Demand for youth mental health services is exploding while universities and businesses are struggling to keep up.
Data collected from across the country shows the extent of the problems. “There is a perception that this age group is healthy, but they’re not.”
Toronto Star story by:
By ROBERT CRIBBStaff Reporter
NOELLA OVIDRyerson School of Journalism
DAVID LAOMunk School of Global Affairs
BLAIR BIGHAMMunk School of Global Affairs
Mon., May 29, 2017
At age 18, Kimberly could no longer come up with a reason to live.
The Toronto university student locked the door to her parents’ garage, stepped onto a stool in the middle of the room and looped an electrical cord around her neck.
“It’s something I couldn’t explain,” recalls Kimberly, who asked that her last name not be published. “I didn’t understand what was going on in my head . . . You want to give up.”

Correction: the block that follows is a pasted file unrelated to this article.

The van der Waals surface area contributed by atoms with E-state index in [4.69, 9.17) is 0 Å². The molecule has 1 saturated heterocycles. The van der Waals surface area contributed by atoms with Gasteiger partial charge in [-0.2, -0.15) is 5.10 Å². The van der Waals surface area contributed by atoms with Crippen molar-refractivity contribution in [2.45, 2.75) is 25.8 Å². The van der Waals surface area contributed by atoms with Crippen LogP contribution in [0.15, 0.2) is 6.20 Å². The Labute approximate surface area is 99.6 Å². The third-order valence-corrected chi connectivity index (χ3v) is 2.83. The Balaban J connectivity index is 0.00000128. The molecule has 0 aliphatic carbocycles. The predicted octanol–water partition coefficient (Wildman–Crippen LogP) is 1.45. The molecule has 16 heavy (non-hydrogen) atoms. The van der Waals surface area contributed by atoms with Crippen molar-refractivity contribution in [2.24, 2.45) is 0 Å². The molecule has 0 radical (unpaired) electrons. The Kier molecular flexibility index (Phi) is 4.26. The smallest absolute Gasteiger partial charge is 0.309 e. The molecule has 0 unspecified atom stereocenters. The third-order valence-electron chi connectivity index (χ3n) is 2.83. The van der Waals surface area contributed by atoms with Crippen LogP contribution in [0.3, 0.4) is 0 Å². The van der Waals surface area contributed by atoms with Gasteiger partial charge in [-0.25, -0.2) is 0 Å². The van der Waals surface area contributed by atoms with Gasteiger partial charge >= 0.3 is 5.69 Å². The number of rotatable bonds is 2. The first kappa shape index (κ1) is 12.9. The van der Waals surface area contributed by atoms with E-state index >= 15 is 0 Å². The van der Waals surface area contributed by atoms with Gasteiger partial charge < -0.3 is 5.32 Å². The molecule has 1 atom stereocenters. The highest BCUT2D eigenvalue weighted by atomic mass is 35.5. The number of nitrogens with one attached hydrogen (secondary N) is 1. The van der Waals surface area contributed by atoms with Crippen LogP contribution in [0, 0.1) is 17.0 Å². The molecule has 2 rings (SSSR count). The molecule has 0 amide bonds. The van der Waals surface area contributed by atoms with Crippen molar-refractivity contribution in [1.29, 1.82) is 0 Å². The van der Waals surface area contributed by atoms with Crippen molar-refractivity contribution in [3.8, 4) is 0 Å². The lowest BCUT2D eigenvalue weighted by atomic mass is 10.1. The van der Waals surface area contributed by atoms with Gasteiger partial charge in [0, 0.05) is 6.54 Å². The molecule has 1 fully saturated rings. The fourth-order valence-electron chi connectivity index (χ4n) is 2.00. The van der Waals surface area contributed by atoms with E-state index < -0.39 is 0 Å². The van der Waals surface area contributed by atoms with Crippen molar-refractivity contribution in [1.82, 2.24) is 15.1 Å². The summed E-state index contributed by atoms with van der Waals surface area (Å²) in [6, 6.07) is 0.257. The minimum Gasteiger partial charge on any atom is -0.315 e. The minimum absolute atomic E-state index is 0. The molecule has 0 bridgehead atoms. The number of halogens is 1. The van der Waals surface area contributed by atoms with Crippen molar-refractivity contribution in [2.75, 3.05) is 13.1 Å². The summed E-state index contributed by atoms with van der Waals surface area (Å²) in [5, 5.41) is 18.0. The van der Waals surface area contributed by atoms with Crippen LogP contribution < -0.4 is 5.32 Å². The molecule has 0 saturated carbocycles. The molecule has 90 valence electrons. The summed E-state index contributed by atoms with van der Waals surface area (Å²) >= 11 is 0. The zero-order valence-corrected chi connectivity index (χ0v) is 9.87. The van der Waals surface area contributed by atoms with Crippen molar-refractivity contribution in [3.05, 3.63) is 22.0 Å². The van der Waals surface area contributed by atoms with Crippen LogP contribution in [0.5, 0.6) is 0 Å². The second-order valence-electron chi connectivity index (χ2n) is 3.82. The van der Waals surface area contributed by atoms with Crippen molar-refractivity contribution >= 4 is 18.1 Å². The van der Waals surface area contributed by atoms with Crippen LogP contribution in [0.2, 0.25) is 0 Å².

Within seconds, she heard a faint scratching on the garage door. It was her cat.
“He knew something was wrong,” she says. “I took the cord that I wrapped around my neck off and I went inside.”
Two years later, the now third-year student at Ryerson University has been diagnosed with anxiety disorder and depression.
She’s part of what some experts are calling an emerging phenomenon.
Unprecedented demand for mental health services among young people today is raising alarm among medical experts and transforming the financial plans of universities, businesses and governments, a Toronto Star/Ryerson School of Journalism investigation has found.
“We have lineups out the door and down the hall,” said McMaster University psychiatrist Dr. Catharine Munn. “Despite hiring more counsellors, we’re drowning.”
Data collected from across the country by the investigation shows dramatic increases in the number of young people seeking mental health services as well as increases in the associated costs of meeting that demand.